The EU’s last agricultural quota system in place was scrapped last Saturday, after nearly 50 years, writes Stephen Cadogan.
The end of sugar quotas has removed the EU quota barrier for operators in Ireland or other member states wishing to re-establish a sugar industry.
The sugar quota system was introduced in 1968, with a support price for producers set significantly above the world market price.
Between 2006 and 2010, the sugar sector was restructured, with the support of €5.4bn for
voluntary compensation, which reduced EU sugar quota production by 6m tonnes.
This included €220 million to Irish beet growers and €6m to machinery contractors, and €127m to Greencore, the holder of the
entire Irish sugar quota, which availed of this voluntary scheme to dismantle its facilities and cease production.
European Commission sources have outlined prospects for the de-regulated industry.
What is the expected sugar market situation?
The average EU sugar price has recovered since the end of 2016 to around €500/t, and has been stable in the last few months.
The EU is the world’s leading producer of beet sugar (roughly 50% of the total).
However, beet sugar represents only 20% of the world’s sugar production; the other 80% is produced from sugar cane.
Most of the EU’s sugar beet is grown in the northern half of Europe, where the climate is more suited to growing beet.
The EU also has an important refining industry that processes imported raw cane sugar.
The Commission’s medium term outlook report estimates that between 2016 and 2026, sugar production will increase by 6%.
Isoglucose production could triple from 700,000 tonnes to 2.3 million tonnes.
Imports will continue to drop, from 3-3.5m to 1.8m tonnes, and exports are expected to increase, from 1.3m tonnes to 2.5m tonnes.
For the upcoming harvest, no longer bound by the limitations of the quota, an increase in production of roughly 20% (20.1m tonnes) is expected. This increase results from both an increase in sugar beet area, and higher yields because of good climatic conditions.
This, however, follows two marketing years with relatively low production.
The production increase is likely to be compensated by a further decrease of imports, an increase in exports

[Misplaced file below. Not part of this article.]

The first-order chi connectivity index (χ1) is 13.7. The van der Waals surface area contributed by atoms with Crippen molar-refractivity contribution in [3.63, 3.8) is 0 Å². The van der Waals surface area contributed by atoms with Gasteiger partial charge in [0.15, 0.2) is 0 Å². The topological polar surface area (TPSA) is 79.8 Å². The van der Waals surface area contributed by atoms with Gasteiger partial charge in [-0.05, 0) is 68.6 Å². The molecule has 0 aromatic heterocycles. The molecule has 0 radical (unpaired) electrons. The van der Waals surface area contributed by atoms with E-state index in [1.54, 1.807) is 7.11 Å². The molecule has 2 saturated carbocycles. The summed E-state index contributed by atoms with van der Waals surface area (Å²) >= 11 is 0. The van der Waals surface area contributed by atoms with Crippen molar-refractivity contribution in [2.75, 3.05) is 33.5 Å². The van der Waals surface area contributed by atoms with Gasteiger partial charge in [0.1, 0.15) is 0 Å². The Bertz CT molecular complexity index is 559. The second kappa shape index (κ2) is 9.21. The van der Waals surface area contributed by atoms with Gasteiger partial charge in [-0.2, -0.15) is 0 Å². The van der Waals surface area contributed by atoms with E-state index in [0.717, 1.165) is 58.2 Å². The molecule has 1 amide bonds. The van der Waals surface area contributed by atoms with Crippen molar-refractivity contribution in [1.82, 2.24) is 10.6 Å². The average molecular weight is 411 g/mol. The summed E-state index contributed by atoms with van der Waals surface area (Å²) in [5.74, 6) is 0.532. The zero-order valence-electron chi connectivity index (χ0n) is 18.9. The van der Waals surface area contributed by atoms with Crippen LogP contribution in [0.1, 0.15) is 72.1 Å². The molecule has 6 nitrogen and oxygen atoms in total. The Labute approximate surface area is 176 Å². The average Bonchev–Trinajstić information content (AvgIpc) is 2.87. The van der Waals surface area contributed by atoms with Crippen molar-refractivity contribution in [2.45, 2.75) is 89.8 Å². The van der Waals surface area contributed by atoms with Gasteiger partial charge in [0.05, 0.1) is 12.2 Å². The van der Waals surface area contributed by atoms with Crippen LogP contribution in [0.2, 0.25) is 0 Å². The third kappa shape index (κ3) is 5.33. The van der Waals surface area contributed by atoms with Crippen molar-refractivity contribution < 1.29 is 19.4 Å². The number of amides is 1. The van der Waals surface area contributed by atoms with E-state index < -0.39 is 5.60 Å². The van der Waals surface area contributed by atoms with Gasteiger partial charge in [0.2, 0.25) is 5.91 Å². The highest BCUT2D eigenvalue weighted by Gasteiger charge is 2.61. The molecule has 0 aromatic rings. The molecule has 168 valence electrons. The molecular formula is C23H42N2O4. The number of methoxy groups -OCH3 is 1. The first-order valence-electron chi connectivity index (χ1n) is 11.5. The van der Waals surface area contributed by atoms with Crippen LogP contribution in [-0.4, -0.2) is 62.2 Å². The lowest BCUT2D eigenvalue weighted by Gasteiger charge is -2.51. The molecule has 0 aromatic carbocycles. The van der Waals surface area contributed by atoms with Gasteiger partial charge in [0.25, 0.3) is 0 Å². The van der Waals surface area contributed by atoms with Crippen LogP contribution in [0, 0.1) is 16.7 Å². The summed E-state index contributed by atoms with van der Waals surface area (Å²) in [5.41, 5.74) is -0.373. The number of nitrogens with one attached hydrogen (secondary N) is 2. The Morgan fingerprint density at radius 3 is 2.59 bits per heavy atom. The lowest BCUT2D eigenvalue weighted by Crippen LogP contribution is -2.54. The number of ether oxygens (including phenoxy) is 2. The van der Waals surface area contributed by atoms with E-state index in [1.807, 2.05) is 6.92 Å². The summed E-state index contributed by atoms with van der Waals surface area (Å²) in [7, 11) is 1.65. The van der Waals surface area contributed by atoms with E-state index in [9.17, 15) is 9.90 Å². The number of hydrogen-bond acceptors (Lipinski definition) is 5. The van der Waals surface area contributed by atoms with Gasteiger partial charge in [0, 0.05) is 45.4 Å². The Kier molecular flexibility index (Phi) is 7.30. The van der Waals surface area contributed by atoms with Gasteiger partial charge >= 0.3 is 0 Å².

(expected to double to 2.8m tonnes), and a possible rebuild of stocks, which were at the lowest level ever in the summer of 2017.
Since spring 2017, international prices have fallen, as a result of an estimated sugar surplus at world level after two consecutive years of deficit. In September 2017, world market prices were around €311 per tonne.
EU domestic prices have remained stable (€501 per tonne in July 2017), however prices will likely drop from the beginning of the new marketing year and become closer to world trends.
Whilst it is most likely that EU sugar prices will provide a premium, compared to world market prices, they are expected to be closer to world market level in the future.
Are there any new opportunities for the sector following the end of the quotas?
Without regulatory limits on sugar production, sugar producers will optimise use of their production capacity and reduce the unit costs of producing sugar. This will allow competitive suppliers to sell sugar on the world market.
Certain starch-based sweeteners, notably isoglucose, were limited until now to 0.7 million tonnes. This sector can now expand and generate new employment, notably in rural areas. Isoglucose is typically used for production of soft drinks.
The quota for inulin syrups was zero, which de facto prohibited production of this sweetener. The end of quotas therefore provides new opportunities, if the market is there.
EU sugar consumption is expected to remain stable or slightly decline.
Much of the increasing EU output will either compensate for decreasing imports or help to boost export sales.
What tools are provided by the Common Agricultural Policy to the EU sugar sector now that quotas have ended?
Member states have the option of providing voluntary coupled support linked to production to address sectors in difficulties, including sugar beet production. This is an option taken up by 11 member states (Croatia, Czech Republic, Finland, Greece, Hungary, Italy, Lithuania, Poland, Romania, Slovakia and Spain), with overall coupled support for sugar beet in 2017 of about €179m.
The Commission re-introduced a far-reaching system of collective bargaining, applicable post-quota, to help the position of beet growers when negotiating with the other elements of the food chain.
Collective negotiations or written agreements within the chain are compulsory and provide predictable terms for delivering and buying beet. The sugar sector is the only area with such far-reaching agreements, without competition scrutiny.
However, these agreements cannot involve collective negotiation of the selling price. The scheme applicable after the quota end includes the possibility of voluntary value sharing arrangements.
A Sugar Market Observatory is fully operational, to provide the sector with more transparency, by disseminating market data and short-term analysis in a timely manner.
Private storage aid can be granted if necessary, taking into account market prices, reference thresholds, costs and margins.
Like other agricultural sectors, the sugar sector is covered by several disturbance clauses that allow the Commission act in case of severe market crisis involving a sharp increase or decrease of market prices.